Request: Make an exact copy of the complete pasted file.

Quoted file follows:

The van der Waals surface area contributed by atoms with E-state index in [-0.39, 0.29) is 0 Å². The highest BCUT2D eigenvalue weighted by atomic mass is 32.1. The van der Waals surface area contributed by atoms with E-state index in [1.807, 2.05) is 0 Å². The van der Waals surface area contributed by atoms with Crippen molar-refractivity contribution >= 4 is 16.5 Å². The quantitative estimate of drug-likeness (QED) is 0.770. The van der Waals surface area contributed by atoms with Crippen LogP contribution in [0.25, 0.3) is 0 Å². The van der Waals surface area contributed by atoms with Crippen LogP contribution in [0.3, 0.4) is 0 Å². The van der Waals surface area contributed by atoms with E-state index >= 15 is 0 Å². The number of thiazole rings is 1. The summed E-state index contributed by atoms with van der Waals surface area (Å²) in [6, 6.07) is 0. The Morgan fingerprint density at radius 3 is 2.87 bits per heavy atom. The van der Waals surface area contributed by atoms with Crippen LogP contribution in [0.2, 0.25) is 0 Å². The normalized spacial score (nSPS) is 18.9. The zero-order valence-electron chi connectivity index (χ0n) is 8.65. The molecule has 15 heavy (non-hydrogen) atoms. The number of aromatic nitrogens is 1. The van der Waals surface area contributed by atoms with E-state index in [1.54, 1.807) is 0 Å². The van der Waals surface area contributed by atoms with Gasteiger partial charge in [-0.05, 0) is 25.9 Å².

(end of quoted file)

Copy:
The van der Waals surface area contributed by atoms with E-state index in [-0.39, 0.29) is 0 Å². The highest BCUT2D eigenvalue weighted by atomic mass is 32.1. The van der Waals surface area contributed by atoms with E-state index in [1.807, 2.05) is 0 Å². The van der Waals surface area contributed by atoms with Crippen molar-refractivity contribution >= 4 is 16.5 Å². The quantitative estimate of drug-likeness (QED) is 0.770. The van der Waals surface area contributed by atoms with Crippen LogP contribution in [0.25, 0.3) is 0 Å². The van der Waals surface area contributed by atoms with Crippen LogP contribution in [0.3, 0.4) is 0 Å². The van der Waals surface area contributed by atoms with E-state index >= 15 is 0 Å². The number of thiazole rings is 1. The summed E-state index contributed by atoms with van der Waals surface area (Å²) in [6, 6.07) is 0. The Morgan fingerprint density at radius 3 is 2.87 bits per heavy atom. The van der Waals surface area contributed by atoms with Crippen LogP contribution in [0.2, 0.25) is 0 Å². The normalized spacial score (nSPS) is 18.9. The zero-order valence-electron chi connectivity index (χ0n) is 8.65. The molecule has 15 heavy (non-hydrogen) atoms. The number of aromatic nitrogens is 1. The van der Waals surface area contributed by atoms with E-state index in [1.54, 1.807) is 0 Å². The van der Waals surface area contributed by atoms with Gasteiger partial charge in [-0.05, 0) is 25.9 Å².